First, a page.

The 1.4-litre petrol engine benefits from a turbocharger, develops 138bhp, has a 0-62 time of 10.2 seconds and feels livelier and more responsive. It’s four-wheel-drive only but this doesn’t have a dampening effect on running costs.
In fact, the 1.4-litre engine is more efficient than the four-wheel-drive 1.6-litre engine and can return 52.3mpg economy. When fitted with four-wheel-drive, the 1.6-litre engine can manage returns of 50.4mpg and 53.3mpg if you stick to two-wheel-drive.
Inside, the Vitara is hit and miss. There are certainly some lovely touches inside here, including soft-touch materials on the door handles and a neat plastic panel across the dash, but most of the plastics are scratchy and hard.
Comfort is good, as is insulation, while the logically arranged dashboard is a plus.
Is the Suzuki Vitara Diesel Estate practical? The doors are super light and easy to open, which is great for access, while the raised driver’s seat means visibility is good. Moreover, all models come with a height adjustable driver’s seat, which isn’t something we can say about the Dacia.
Headroom is good for all, but rear legroom is a bit tight. There are plenty of storage spaces here and there (although buyers will wish the glovebox was bigger) and the boot measures almost 380-litres. Fold the rear seats and you can extend it to 1,160-litres.
Dacia – £9,495 – £18,395
Suzuki – £15,999 – £24,599
Dacia Duster Diesel Estate vs Peugeot 2008 Diesel Estate
It seems odd to name a car after a year but the new Peugeot 2008 Diesel Estate is very much a vehicle for 2018. Its top-notch cabin is roomy, its engines are economical and its ride is comfortable.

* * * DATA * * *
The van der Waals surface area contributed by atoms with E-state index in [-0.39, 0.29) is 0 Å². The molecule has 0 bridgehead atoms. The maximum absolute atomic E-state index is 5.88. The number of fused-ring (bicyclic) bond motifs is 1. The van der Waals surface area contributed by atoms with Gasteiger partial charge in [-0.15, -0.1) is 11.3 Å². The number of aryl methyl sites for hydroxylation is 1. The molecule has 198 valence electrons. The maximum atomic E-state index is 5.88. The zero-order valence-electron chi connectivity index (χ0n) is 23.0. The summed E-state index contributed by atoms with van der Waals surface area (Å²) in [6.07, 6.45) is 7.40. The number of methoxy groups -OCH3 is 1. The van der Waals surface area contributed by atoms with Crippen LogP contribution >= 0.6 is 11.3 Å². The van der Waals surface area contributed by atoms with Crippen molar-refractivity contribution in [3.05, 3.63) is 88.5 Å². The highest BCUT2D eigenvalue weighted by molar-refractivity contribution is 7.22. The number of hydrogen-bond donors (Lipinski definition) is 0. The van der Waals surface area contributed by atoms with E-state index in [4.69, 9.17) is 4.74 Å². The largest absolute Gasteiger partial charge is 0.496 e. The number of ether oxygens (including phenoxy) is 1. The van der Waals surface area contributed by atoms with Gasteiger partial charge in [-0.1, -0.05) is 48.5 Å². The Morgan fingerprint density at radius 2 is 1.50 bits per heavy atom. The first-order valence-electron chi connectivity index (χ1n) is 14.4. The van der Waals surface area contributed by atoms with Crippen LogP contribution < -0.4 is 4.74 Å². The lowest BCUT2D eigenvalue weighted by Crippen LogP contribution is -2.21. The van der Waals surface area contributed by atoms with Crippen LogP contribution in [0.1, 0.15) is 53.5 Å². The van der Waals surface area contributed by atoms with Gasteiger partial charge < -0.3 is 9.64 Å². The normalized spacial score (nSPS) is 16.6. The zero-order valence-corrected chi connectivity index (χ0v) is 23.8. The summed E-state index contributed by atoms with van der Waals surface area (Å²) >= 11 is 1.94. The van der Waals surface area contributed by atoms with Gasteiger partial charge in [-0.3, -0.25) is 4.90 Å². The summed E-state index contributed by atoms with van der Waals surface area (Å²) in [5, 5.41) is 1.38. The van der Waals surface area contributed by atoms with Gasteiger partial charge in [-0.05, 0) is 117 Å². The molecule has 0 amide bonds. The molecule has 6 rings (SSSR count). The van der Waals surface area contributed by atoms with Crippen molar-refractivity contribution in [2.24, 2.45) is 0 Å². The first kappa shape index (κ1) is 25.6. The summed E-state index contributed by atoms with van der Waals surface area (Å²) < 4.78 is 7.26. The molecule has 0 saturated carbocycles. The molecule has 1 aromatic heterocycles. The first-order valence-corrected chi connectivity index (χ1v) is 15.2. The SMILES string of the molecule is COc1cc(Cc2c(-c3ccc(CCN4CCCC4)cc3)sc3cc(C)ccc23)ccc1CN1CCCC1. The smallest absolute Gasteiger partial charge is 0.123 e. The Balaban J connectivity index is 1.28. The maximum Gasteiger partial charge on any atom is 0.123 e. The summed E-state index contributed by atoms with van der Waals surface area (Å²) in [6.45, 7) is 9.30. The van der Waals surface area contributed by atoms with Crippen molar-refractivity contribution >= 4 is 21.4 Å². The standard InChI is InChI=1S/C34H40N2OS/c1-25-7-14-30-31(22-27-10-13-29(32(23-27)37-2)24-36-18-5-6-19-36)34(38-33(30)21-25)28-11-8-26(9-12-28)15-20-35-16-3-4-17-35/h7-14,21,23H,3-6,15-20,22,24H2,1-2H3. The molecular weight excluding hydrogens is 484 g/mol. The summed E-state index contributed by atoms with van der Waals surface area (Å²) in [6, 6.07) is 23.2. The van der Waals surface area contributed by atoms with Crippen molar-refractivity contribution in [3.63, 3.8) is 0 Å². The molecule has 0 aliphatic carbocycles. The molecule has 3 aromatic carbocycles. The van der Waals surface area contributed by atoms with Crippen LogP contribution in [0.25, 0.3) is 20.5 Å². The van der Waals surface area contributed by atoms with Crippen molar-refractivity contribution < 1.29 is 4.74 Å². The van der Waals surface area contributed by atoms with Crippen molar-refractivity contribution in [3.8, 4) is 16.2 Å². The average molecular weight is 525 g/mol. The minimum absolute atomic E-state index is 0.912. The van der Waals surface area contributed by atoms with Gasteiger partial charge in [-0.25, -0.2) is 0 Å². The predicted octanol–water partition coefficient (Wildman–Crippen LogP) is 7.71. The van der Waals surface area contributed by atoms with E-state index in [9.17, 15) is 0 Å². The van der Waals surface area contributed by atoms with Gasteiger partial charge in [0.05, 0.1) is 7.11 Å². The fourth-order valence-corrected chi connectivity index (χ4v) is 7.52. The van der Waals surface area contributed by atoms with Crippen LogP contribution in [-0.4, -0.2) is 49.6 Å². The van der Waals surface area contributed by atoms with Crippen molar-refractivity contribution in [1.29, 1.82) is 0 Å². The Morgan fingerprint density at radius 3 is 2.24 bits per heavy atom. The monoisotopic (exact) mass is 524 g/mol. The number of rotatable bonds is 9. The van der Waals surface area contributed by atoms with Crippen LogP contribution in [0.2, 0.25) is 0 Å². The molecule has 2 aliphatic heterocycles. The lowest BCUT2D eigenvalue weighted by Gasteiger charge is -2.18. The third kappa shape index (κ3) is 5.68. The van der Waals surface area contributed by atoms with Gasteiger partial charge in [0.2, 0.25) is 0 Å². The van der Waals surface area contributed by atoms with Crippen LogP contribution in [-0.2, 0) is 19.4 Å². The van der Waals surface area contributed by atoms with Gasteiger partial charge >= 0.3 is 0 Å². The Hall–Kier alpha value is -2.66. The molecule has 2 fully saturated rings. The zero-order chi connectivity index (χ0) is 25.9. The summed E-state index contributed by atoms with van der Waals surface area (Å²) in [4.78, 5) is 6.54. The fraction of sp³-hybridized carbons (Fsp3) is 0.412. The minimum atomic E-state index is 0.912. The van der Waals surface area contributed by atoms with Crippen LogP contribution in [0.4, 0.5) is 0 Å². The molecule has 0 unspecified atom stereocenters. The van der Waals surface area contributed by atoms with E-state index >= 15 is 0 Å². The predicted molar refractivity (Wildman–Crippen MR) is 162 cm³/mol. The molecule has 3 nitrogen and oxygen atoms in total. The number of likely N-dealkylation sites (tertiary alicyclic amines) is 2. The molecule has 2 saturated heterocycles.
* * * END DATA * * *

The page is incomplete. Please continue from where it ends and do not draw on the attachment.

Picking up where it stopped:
Unlike the Dacia and the Vitara, the Peugeot is strictly two-wheel-drive across the range. However, the brand has added Grip Control to some models to give it some off-road credentials.[vc_single_image image=”80769″ img_size=”article-image”]Peugeot wanted to make the new 2008 more fun, and to this end, they’ve introduced a smaller steering wheel. The car is now more agile but its steering twitches on the motorway. Body lean is well-resisted.
In terms of the engines, a 1.6-litre diesel is the sole diesel offering. It’s available in 3 separate power guises, with a 74bhp variant sitting at the bottom of the range and a 118bhp sitting at the top. A 98bhp version sits in the middle and it’s our top pick.
That said, the 118bhp variant is well worth checking out if your budget stretches far enough; it covers the 0-62 dash in 9.6 seconds, makes for an excellent cruiser and returns over 70mpg. Both the other diesels can manage 76.3mpg economy.
Inside, the 2008 sports a neat interior that’s smartly designed, comfortable and kitted out with more high-quality materials than the Dacia. Soft-touch materials on the dashboard look great, while gloss-black details and ambient lighting give it a terrific sense of occasion.
Is the Peugeot 2008 Diesel Estate practical? Door pillars and a thick windscreen hinder visibility somewhat, but the raised driver’s seat means it isn’t too bad.
It’s worth mentioning that this is a smaller car than it first looks. That said, despite its compact dimensions, Peugeot have packaged it well and head and legroom is satisfactory for all.
Cabin spaces, however, are less than satisfactory. The glovebox is small, while front cup holders are too fiddly to be of much use.
The boot measures a respectable 410-litres and can be extended to 1,400 by folding the rear seats.
Peugeot – £16,495 – £22,325
Verdict of our 2018 Dacia Duster Estate Review
It might be a budget car, but the Duster is the creme de la creme of the budget world. For less than 10 grand, you can pick up a stylish, confident, spacious, usable and frugal large family car.